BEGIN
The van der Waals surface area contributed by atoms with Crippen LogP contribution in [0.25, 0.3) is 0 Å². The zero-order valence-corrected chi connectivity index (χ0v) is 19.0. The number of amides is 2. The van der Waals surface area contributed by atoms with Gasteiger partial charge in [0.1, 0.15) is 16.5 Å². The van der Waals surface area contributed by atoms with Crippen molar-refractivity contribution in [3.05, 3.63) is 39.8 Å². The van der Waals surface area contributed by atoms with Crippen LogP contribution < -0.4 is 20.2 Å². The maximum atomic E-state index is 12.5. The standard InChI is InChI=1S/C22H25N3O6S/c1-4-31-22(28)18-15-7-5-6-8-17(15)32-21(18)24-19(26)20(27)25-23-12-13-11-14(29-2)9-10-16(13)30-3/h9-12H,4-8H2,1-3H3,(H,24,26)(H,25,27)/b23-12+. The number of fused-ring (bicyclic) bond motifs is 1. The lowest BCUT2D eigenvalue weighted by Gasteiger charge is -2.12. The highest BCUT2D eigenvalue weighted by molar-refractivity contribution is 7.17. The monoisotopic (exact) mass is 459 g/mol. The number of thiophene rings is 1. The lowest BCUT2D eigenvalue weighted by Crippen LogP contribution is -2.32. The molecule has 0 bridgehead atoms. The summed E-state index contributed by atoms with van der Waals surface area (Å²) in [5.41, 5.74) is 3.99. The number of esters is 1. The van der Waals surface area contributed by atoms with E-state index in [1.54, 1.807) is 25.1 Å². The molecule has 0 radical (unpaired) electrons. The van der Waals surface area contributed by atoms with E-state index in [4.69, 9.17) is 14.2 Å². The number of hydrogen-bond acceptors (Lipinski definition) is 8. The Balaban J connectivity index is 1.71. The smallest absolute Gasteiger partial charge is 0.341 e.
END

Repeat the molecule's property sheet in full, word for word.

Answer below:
The van der Waals surface area contributed by atoms with Crippen LogP contribution in [0.25, 0.3) is 0 Å². The zero-order valence-corrected chi connectivity index (χ0v) is 19.0. The number of amides is 2. The van der Waals surface area contributed by atoms with Gasteiger partial charge in [0.1, 0.15) is 16.5 Å². The van der Waals surface area contributed by atoms with Crippen molar-refractivity contribution in [3.05, 3.63) is 39.8 Å². The van der Waals surface area contributed by atoms with Crippen LogP contribution < -0.4 is 20.2 Å². The maximum atomic E-state index is 12.5. The standard InChI is InChI=1S/C22H25N3O6S/c1-4-31-22(28)18-15-7-5-6-8-17(15)32-21(18)24-19(26)20(27)25-23-12-13-11-14(29-2)9-10-16(13)30-3/h9-12H,4-8H2,1-3H3,(H,24,26)(H,25,27)/b23-12+. The number of fused-ring (bicyclic) bond motifs is 1. The lowest BCUT2D eigenvalue weighted by Gasteiger charge is -2.12. The highest BCUT2D eigenvalue weighted by molar-refractivity contribution is 7.17. The monoisotopic (exact) mass is 459 g/mol. The number of thiophene rings is 1. The lowest BCUT2D eigenvalue weighted by Crippen LogP contribution is -2.32. The molecule has 0 bridgehead atoms. The summed E-state index contributed by atoms with van der Waals surface area (Å²) in [5.41, 5.74) is 3.99. The number of esters is 1. The van der Waals surface area contributed by atoms with E-state index in [1.54, 1.807) is 25.1 Å². The molecule has 0 radical (unpaired) electrons. The van der Waals surface area contributed by atoms with E-state index in [4.69, 9.17) is 14.2 Å². The number of hydrogen-bond acceptors (Lipinski definition) is 8. The Balaban J connectivity index is 1.71. The smallest absolute Gasteiger partial charge is 0.341 e.